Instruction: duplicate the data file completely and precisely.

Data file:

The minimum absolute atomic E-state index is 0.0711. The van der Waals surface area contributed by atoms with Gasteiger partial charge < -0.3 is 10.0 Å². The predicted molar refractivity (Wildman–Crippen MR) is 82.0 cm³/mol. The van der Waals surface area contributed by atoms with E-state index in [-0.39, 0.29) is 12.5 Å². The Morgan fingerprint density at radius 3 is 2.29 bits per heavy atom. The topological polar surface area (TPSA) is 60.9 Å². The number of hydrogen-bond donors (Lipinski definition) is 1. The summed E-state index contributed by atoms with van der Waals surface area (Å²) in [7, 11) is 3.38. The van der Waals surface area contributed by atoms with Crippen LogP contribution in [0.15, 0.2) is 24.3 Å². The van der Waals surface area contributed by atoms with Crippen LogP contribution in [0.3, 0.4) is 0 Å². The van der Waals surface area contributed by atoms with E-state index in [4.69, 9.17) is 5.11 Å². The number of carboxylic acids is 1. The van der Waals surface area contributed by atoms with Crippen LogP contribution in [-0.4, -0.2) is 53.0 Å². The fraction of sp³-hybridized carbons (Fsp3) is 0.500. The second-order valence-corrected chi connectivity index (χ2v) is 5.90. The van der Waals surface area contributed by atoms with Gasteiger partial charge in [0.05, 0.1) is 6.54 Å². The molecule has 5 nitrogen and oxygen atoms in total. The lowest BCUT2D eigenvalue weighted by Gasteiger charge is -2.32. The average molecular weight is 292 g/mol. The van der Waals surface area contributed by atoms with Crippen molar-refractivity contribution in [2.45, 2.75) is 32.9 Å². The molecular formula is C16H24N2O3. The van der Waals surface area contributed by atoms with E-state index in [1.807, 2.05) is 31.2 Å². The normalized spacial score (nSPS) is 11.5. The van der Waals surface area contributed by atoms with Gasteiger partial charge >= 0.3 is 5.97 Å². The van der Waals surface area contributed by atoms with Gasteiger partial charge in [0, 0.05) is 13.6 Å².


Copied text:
The minimum absolute atomic E-state index is 0.0711. The van der Waals surface area contributed by atoms with Gasteiger partial charge < -0.3 is 10.0 Å². The predicted molar refractivity (Wildman–Crippen MR) is 82.0 cm³/mol. The van der Waals surface area contributed by atoms with E-state index in [-0.39, 0.29) is 12.5 Å². The Morgan fingerprint density at radius 3 is 2.29 bits per heavy atom. The topological polar surface area (TPSA) is 60.9 Å². The number of hydrogen-bond donors (Lipinski definition) is 1. The summed E-state index contributed by atoms with van der Waals surface area (Å²) in [7, 11) is 3.38. The van der Waals surface area contributed by atoms with Crippen LogP contribution in [0.15, 0.2) is 24.3 Å². The van der Waals surface area contributed by atoms with Crippen LogP contribution in [0.3, 0.4) is 0 Å². The van der Waals surface area contributed by atoms with E-state index in [4.69, 9.17) is 5.11 Å². The number of carboxylic acids is 1. The van der Waals surface area contributed by atoms with Crippen LogP contribution in [-0.4, -0.2) is 53.0 Å². The fraction of sp³-hybridized carbons (Fsp3) is 0.500. The second-order valence-corrected chi connectivity index (χ2v) is 5.90. The van der Waals surface area contributed by atoms with Gasteiger partial charge in [0.05, 0.1) is 6.54 Å². The molecule has 5 nitrogen and oxygen atoms in total. The lowest BCUT2D eigenvalue weighted by Gasteiger charge is -2.32. The average molecular weight is 292 g/mol. The van der Waals surface area contributed by atoms with Crippen molar-refractivity contribution in [2.45, 2.75) is 32.9 Å². The molecular formula is C16H24N2O3. The van der Waals surface area contributed by atoms with E-state index in [1.807, 2.05) is 31.2 Å². The normalized spacial score (nSPS) is 11.5. The van der Waals surface area contributed by atoms with Gasteiger partial charge >= 0.3 is 5.97 Å². The van der Waals surface area contributed by atoms with Gasteiger partial charge in [0, 0.05) is 13.6 Å².